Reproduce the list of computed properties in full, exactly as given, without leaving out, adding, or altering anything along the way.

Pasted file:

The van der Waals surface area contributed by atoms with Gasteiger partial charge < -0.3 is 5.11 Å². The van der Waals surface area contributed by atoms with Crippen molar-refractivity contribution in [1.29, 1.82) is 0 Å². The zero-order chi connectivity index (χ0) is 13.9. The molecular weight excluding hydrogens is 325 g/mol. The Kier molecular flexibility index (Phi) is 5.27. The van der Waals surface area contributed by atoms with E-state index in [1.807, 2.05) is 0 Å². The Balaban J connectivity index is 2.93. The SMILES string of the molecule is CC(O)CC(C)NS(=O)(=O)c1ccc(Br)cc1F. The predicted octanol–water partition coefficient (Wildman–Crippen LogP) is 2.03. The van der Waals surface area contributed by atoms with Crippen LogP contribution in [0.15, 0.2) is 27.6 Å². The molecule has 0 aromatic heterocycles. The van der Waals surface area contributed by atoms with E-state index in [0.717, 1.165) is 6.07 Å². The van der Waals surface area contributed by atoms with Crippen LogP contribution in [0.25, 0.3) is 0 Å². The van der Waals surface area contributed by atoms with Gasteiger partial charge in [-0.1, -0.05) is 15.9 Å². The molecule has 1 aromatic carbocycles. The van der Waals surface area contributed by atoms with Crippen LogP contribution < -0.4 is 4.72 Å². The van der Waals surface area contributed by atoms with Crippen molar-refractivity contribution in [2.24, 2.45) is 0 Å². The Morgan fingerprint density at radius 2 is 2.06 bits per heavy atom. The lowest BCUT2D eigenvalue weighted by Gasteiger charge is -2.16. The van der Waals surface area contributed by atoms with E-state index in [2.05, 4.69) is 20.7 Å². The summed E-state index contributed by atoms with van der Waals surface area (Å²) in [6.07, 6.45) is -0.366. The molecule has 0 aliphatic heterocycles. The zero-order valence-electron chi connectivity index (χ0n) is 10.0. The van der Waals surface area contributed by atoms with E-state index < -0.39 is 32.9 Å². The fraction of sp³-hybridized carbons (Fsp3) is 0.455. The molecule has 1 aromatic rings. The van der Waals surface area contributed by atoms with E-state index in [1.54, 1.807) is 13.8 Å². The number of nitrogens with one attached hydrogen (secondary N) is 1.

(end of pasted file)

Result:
The van der Waals surface area contributed by atoms with Gasteiger partial charge < -0.3 is 5.11 Å². The van der Waals surface area contributed by atoms with Crippen molar-refractivity contribution in [1.29, 1.82) is 0 Å². The zero-order chi connectivity index (χ0) is 13.9. The molecular weight excluding hydrogens is 325 g/mol. The Kier molecular flexibility index (Phi) is 5.27. The van der Waals surface area contributed by atoms with E-state index in [1.807, 2.05) is 0 Å². The Balaban J connectivity index is 2.93. The SMILES string of the molecule is CC(O)CC(C)NS(=O)(=O)c1ccc(Br)cc1F. The predicted octanol–water partition coefficient (Wildman–Crippen LogP) is 2.03. The van der Waals surface area contributed by atoms with Crippen LogP contribution in [0.15, 0.2) is 27.6 Å². The molecule has 0 aromatic heterocycles. The van der Waals surface area contributed by atoms with E-state index in [0.717, 1.165) is 6.07 Å². The van der Waals surface area contributed by atoms with Crippen LogP contribution in [0.25, 0.3) is 0 Å². The van der Waals surface area contributed by atoms with Gasteiger partial charge in [-0.1, -0.05) is 15.9 Å². The molecule has 1 aromatic carbocycles. The van der Waals surface area contributed by atoms with Crippen LogP contribution < -0.4 is 4.72 Å². The van der Waals surface area contributed by atoms with Crippen molar-refractivity contribution in [2.24, 2.45) is 0 Å². The Morgan fingerprint density at radius 2 is 2.06 bits per heavy atom. The lowest BCUT2D eigenvalue weighted by Gasteiger charge is -2.16. The van der Waals surface area contributed by atoms with E-state index in [2.05, 4.69) is 20.7 Å². The summed E-state index contributed by atoms with van der Waals surface area (Å²) in [6.07, 6.45) is -0.366. The molecule has 0 aliphatic heterocycles. The zero-order valence-electron chi connectivity index (χ0n) is 10.0. The van der Waals surface area contributed by atoms with E-state index < -0.39 is 32.9 Å². The fraction of sp³-hybridized carbons (Fsp3) is 0.455. The molecule has 1 aromatic rings. The van der Waals surface area contributed by atoms with E-state index in [1.54, 1.807) is 13.8 Å². The number of nitrogens with one attached hydrogen (secondary N) is 1.